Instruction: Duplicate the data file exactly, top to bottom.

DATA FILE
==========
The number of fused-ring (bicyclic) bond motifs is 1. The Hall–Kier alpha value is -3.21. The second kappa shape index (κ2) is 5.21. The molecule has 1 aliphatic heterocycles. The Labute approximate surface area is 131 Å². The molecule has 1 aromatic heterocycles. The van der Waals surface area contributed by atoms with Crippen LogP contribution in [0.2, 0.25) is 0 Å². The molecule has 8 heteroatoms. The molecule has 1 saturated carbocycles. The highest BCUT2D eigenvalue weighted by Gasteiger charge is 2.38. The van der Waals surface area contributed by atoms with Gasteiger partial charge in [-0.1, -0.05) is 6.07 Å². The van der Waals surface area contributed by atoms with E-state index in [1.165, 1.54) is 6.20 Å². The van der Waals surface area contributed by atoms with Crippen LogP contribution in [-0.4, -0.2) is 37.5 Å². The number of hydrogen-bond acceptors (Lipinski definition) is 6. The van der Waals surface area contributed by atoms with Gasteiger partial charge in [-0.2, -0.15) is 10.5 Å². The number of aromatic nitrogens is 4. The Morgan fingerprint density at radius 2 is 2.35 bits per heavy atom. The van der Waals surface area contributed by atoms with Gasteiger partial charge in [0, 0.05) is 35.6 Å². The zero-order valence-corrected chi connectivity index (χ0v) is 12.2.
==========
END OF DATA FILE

The number of fused-ring (bicyclic) bond motifs is 1. The Hall–Kier alpha value is -3.21. The second kappa shape index (κ2) is 5.21. The molecule has 1 aliphatic heterocycles. The Labute approximate surface area is 131 Å². The molecule has 1 aromatic heterocycles. The van der Waals surface area contributed by atoms with Crippen LogP contribution in [0.2, 0.25) is 0 Å². The molecule has 8 heteroatoms. The molecule has 1 saturated carbocycles. The highest BCUT2D eigenvalue weighted by Gasteiger charge is 2.38. The van der Waals surface area contributed by atoms with Gasteiger partial charge in [-0.1, -0.05) is 6.07 Å². The van der Waals surface area contributed by atoms with E-state index in [1.165, 1.54) is 6.20 Å². The van der Waals surface area contributed by atoms with Crippen LogP contribution in [-0.4, -0.2) is 37.5 Å². The number of hydrogen-bond acceptors (Lipinski definition) is 6. The van der Waals surface area contributed by atoms with Gasteiger partial charge in [-0.2, -0.15) is 10.5 Å². The number of aromatic nitrogens is 4. The Morgan fingerprint density at radius 2 is 2.35 bits per heavy atom. The van der Waals surface area contributed by atoms with Gasteiger partial charge in [0, 0.05) is 35.6 Å². The zero-order valence-corrected chi connectivity index (χ0v) is 12.2.